I heart Artusi… I expected this new Capitol Hill hot spot, connected to sister restaurant, Spinasse, to be so crammed that Aran and I would be left to press our noses against the glass and look longingly inside. But we must have lucked out when we came by one recent evening, early enough to beat the serious eating and drinking crowd.
Artusi occupies a corner spot at 14th and E Pine, and big windows on two sides afford good views of the bustle of Capitol Hill. It’s a light and airy space, with a mostly gray and white color palette with accents of yellow and red here and there. The wood on various vertical surfaces warms up the room, particularly due to the texture created by the burned effect on the plywood facings. Long narrow paper cylinders scattered across the ceiling serve as light fixtures for the space, hovering above the several tables, the u-shaped counter around the bar, and the two-sided version around the mini open kitchen. The counter tops are distinctive decorative elements themselves, with vast expanses of hexagonal tile echoed in the bar’s brand as well as the lemon zest in my cocktail.
No doubt one of the reasons that I’m such a fan of Artusi, their cocktails are crafted with care and clearly are a big part of the experience here. The night we were there they were hanging on to the tail end of summer, so we got to sample a “Drink the Kool-Aid” with Ransom Old Tom gin, Aperol, Cinzano Bianco, soda, lemon, and an enormous (and very fashionable) single ice cube. Our second cocktail was fall/winter seasaonal, so you’re likely find it on the menu if you visit soon: The “Miller’s Crossing,” with Martin Miller’s gin, Amaro Montenegro, black currant vinegar, and Clear Creek cassis liqueur. Or maybe you’ll be in the mood for a “Bambi Warhol” with Aviation gin, 360 vodka, Cocchi Americano, orange bitters, and citrus peel. The name alone makes it worth a try, I think. Perhaps it’s a nod to Spinasse chef and Artusi mastermind, Jason Stratton?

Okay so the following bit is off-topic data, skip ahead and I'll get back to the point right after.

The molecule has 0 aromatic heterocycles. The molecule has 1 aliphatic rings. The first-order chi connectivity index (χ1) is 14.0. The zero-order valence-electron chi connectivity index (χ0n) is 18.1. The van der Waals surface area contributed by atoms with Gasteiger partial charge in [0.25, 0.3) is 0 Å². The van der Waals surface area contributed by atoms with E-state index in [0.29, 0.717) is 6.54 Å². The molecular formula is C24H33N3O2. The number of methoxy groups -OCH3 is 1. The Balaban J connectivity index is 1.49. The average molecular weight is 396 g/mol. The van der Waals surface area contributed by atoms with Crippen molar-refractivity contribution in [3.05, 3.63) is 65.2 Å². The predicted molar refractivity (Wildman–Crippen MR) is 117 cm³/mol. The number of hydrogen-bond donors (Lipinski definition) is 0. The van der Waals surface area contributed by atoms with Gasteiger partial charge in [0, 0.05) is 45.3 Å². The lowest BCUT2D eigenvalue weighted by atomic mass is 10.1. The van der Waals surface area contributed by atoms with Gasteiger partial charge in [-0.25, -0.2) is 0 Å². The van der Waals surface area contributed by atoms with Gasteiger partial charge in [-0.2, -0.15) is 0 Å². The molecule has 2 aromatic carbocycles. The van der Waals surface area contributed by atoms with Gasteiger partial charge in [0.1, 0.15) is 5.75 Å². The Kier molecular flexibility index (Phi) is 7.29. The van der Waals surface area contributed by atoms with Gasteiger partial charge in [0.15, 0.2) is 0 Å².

When we got there we had our pick of seats, and though we’re usually bar people, it was tough to pass up the chance to perch with a view of that tiny open kitchen. It’s really a prep kitchen, I suppose, as the more complicated stuff comes from Spinasse next door. Everything I read about Artusi prior to its opening insisted that the emphasis here is on drink rather than food, but like the cocktails, each dish on the petite menu seems to have been carefully chosen for inclusion. I rarely see so much on offer that is unfamiliar to me, but in this case the unfamiliarity felt intriguing rather than intimidating. Maybe it was the service – warm and engaging and not the slightest bit standoffish. Both the server and bartender were ready with suggestions, and happy to answer questions about this or that.
We started off with a couple of items from the Antipasti section of the menu: Fra’mani salametto (think salami-esque) with Meyer lemon mostarda di Cremona, and piping hot Quadrello di bufala cheese with raw Tremiti olives and hazelnut oil. Next came our Primi, my favorite of the night and something I’ve been raving about ever since: the black rice polenta with slow roasted goat and summer greens. Our selection from Piatti di Artusi was the “tonno di Chianti,” pork preserved in the style of tuna, with pickled young onions and marinated borlotti beans. And for dessert? Hazelnut cake with figs and cherry blossom honey in a particularly “rustic” (read: not perfectly formed) shape.
When I think about this dinner it feels like we had the chance to experience a wide range of flavors and textures – the creaminess of the black rice polenta contrasting with the sharpness of the preserved pork, in particular – and I can’t wait to return for more. Next time it might be the shaved white mushrooms and egg with salsa “Apicius” if it’s still on the menu. And if not, I suspect that there will be something else that has taken its place that I’ll want to try even more. And a delicious cocktail option or two, of course…